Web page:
The week of June 24, 2024 may be remembered as one of the worst in recent memory for the SEC, which – along with the “administrative state” generally – was beaten up by some very significant decisions handed down by the U.S. federal courts.

Securities Fraud Claims Seeking Civil Penalties Must Be Brought in Federal Court

On June 27, the U.S. Supreme Court announced its decision in Securities and Exchange Commission v. Jarkesy, holding that the SEC must bring securities fraud actions seeking civil penalties before a federal court, rather than before the Commission or an administrative law judge. 

The Dodd-Frank Act, enacted in the wake of the financial crisis in the early years of the 21st century, authorized the SEC to impose civil penalties without having to resort to the federal courts.  Pursuant to this authority, the SEC brought an enforcement action against the defendants in Jarkesy in 2013, alleging violations of the antifraud provisions of federal securities laws, opting for proceedings before an administrative law judge.  The proceedings resulted in a civil penalty of $300,000 and other remedies.  Upon review, the US Court of Appeals for the Fifth Circuit vacated the SEC’s order on three grounds, and the SEC appealed to the Supreme Court.

In its decision, SCOTUS addressed only one of the Fifth Circuit’s bases for vacating the SEC order – namely, that the pursuit of civil remedies for antifraud violations violated the Seventh Amendment right to a jury trial.  According to the majority opinion, actions resembling a common law cause of action for which remedies are traditionally available at common law must be brought in federal court.  Because the violations alleged in Jarkesy are similar to common law fraud (claims that were “legal rather than equitable”), the Court found that the action should have been brought in federal court.

The impact of Jarkesy remains to be seen. For example, it does not appear to apply to matters not involving common law causes of action, even when those matters result in a civil penalty, such as the SEC’s recent enforcement action against R. R. Donnelley & Sons Co., or where other remedies, such as disgorgement, are sought.  However, the admonition to “watch this space” seems applicable here.

The SEC’s Rescission of Proxy Advisory Firm Rules Is Vacated

The Jarkesy decision came just one day after a Fifth Circuit decision vacating the SEC’s 2022 rescission of rules affecting proxy advisory firms that had been adopted a mere two years earlier. 

The rules adopted in 2020 imposed a number of requirements on proxy advisory firms, such as Institutional Shareholder Services and Glass Lewis.  Among other things, the rules required proxy advisory firms (1) to promptly notify companies of their voting recommendations and (2) to notify their investor clients of companies’ written responses to those recommendations.  The following year, the SEC proposed to “amend” these requirements – i.e., to rescind them – and adopted those amendments the following year.  This flip-flop surprised and frustrated many constituencies, including corporate America, resulting in the litigation in question.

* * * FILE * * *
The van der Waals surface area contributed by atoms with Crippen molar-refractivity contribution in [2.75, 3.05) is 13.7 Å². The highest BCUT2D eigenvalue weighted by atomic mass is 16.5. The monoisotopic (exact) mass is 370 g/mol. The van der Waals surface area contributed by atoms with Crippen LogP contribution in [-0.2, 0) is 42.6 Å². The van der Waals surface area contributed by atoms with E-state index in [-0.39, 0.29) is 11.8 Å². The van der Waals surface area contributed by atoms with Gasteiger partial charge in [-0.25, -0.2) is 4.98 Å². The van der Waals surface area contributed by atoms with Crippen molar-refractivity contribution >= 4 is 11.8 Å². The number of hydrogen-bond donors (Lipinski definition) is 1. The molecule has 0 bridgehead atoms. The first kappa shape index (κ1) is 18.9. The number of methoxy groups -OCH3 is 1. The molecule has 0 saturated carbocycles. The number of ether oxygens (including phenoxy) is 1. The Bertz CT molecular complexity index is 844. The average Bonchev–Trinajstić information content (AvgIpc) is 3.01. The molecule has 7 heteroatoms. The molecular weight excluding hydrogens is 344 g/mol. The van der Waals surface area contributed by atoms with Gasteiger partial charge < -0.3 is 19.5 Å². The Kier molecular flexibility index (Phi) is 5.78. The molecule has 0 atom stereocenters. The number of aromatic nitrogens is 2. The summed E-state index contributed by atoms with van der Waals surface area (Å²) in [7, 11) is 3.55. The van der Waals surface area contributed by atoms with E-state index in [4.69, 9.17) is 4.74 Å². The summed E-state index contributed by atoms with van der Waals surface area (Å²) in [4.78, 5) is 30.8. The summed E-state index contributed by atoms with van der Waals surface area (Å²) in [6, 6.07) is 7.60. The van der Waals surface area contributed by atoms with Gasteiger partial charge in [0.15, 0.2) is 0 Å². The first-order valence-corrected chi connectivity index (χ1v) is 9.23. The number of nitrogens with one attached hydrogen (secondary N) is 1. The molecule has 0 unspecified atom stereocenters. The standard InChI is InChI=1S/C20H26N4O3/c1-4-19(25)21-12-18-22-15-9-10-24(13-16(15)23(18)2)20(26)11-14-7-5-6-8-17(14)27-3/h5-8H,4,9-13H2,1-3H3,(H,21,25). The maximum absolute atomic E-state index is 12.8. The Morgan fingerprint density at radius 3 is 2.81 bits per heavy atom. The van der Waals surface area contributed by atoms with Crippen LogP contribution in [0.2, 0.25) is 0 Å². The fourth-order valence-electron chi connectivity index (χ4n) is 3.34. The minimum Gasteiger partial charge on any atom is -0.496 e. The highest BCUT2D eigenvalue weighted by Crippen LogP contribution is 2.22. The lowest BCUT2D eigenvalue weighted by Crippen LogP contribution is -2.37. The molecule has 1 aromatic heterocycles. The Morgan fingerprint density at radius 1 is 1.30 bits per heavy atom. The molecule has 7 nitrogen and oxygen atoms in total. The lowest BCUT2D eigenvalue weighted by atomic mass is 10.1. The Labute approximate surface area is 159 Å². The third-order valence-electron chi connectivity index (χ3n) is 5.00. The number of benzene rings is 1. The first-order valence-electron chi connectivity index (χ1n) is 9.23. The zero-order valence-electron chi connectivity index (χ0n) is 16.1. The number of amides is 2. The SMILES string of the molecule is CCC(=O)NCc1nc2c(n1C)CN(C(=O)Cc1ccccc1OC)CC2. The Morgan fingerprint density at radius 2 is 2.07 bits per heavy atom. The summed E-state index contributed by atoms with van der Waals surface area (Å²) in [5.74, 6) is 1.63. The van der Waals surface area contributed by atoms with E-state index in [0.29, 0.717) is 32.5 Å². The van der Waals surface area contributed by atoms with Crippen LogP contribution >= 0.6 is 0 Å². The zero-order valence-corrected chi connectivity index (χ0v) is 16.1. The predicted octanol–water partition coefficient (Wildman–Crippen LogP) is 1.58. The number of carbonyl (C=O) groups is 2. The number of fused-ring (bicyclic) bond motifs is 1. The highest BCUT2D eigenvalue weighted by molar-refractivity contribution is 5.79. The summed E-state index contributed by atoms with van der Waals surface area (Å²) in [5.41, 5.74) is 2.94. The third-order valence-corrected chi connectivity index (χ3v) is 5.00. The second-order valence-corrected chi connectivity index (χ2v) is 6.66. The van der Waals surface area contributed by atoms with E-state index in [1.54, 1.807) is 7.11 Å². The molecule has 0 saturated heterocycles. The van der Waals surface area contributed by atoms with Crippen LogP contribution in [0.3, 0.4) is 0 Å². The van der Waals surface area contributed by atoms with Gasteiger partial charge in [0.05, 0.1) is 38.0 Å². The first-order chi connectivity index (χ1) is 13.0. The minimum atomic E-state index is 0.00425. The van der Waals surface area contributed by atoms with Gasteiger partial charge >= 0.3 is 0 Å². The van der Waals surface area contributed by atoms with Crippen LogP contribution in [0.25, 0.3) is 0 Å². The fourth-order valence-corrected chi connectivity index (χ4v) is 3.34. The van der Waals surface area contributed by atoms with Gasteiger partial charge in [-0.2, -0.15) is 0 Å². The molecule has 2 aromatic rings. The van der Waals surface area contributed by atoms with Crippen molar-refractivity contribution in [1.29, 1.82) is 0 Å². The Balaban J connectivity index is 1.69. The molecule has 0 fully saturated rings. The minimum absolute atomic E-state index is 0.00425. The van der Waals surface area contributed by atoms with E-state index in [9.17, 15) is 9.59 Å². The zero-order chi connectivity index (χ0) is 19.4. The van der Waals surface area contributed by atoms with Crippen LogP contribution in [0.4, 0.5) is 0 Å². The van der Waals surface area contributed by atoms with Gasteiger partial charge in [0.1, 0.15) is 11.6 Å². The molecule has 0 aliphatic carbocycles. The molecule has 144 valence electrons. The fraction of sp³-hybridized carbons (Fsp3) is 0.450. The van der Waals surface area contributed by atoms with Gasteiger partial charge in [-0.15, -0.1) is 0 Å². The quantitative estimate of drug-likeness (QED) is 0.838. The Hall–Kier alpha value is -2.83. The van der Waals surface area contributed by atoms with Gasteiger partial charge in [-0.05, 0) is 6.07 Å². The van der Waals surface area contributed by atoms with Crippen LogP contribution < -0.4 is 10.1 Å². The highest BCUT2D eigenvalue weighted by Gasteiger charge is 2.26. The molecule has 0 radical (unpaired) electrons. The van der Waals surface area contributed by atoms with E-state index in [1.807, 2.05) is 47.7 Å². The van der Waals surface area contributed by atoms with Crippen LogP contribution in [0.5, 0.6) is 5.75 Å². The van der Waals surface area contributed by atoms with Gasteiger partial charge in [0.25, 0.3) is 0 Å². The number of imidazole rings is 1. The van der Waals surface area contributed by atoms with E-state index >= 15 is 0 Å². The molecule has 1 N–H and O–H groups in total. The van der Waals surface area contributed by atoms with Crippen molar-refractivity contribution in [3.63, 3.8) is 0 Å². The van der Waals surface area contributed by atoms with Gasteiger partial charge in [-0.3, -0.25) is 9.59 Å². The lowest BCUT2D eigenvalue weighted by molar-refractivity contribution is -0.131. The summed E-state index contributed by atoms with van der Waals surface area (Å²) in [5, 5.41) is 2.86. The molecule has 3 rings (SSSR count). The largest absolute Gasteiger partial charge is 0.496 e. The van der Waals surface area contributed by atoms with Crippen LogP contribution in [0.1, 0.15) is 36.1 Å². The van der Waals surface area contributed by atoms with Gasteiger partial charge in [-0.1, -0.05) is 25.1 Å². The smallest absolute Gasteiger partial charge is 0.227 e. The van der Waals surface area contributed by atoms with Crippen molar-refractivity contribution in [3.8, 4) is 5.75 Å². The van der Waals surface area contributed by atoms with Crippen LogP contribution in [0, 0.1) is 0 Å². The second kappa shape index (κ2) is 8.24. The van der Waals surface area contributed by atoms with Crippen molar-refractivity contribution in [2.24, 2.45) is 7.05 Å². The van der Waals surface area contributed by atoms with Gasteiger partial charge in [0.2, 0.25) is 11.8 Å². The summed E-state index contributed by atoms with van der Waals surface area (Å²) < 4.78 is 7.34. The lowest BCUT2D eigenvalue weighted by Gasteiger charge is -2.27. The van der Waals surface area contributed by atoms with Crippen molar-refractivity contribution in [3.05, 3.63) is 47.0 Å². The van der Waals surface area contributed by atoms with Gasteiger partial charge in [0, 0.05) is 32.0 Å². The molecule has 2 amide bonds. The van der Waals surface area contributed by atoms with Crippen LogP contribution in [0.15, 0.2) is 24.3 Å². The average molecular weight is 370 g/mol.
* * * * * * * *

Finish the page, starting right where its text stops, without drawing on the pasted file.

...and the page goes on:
In its opinion, the Fifth Circuit found the SEC’s actions in reversing the rule to be arbitrary and capricious.  Among other things, the Court noted that “[t]he 2020 rule[s] never went into effect” and also commented on the questionable timing of the proposal to rescind the rules:

“The agency’s proposal… was published in November 2021, following a closed-door meeting between Chairman Gensler and opponents of the 2020 [rules]… .  The comment period for the proposal was thirty-one days and encompassed portions of the Thanksgiving, Hanukkah, and Christmas holidays…. Unsurprisingly, far fewer comments were filed during this highly truncated period than had addressed the 2019 Proposed Rule. After the comment period closed, the SEC adopted the proposed rescission over the dissent of two commissioners.”

It seems likely if not certain that the SEC will appeal the Fifth Circuit’s decision, but the Jarkesy decision and a third decision handed down this week, discussed below, suggest that the appeal’s success is far from assured.

Chevron “Deference” Falls by the Wayside

To end the week, on June 28 SCOTUS handed down its decision in Loper Bright Enterprises v. RaimondoWhile this case does not involve the SEC, it will likely be the most significant of them all.  Specifically, the decision overturned a 1984 precedent, in Chevron v. Natural Resources Defense Council, that permitted judges to defer to federal agencies’ interpretations of law in rulemaking.  In striking down the so-called “Chevron deference” doctrine, the Court stated that it improperly prioritized the legal interpretations of the executive branch over those of the judicial branch. 

While this decision impacts many agencies other than the SEC, it seems likely if not certain that the SEC’s rulemaking decisions will come under greater scrutiny and be subject to more second-guessing by the federal courts than is currently the case.  

The Moral of the Story?

The moral of this story, at least for now, seems to be that if you don’t like an SEC rule or practice, just wait around.  It will likely be challenged.  And, based on these and other cases, the federal courts – and, in particular, the Fifth Circuit – appear willing to oblige.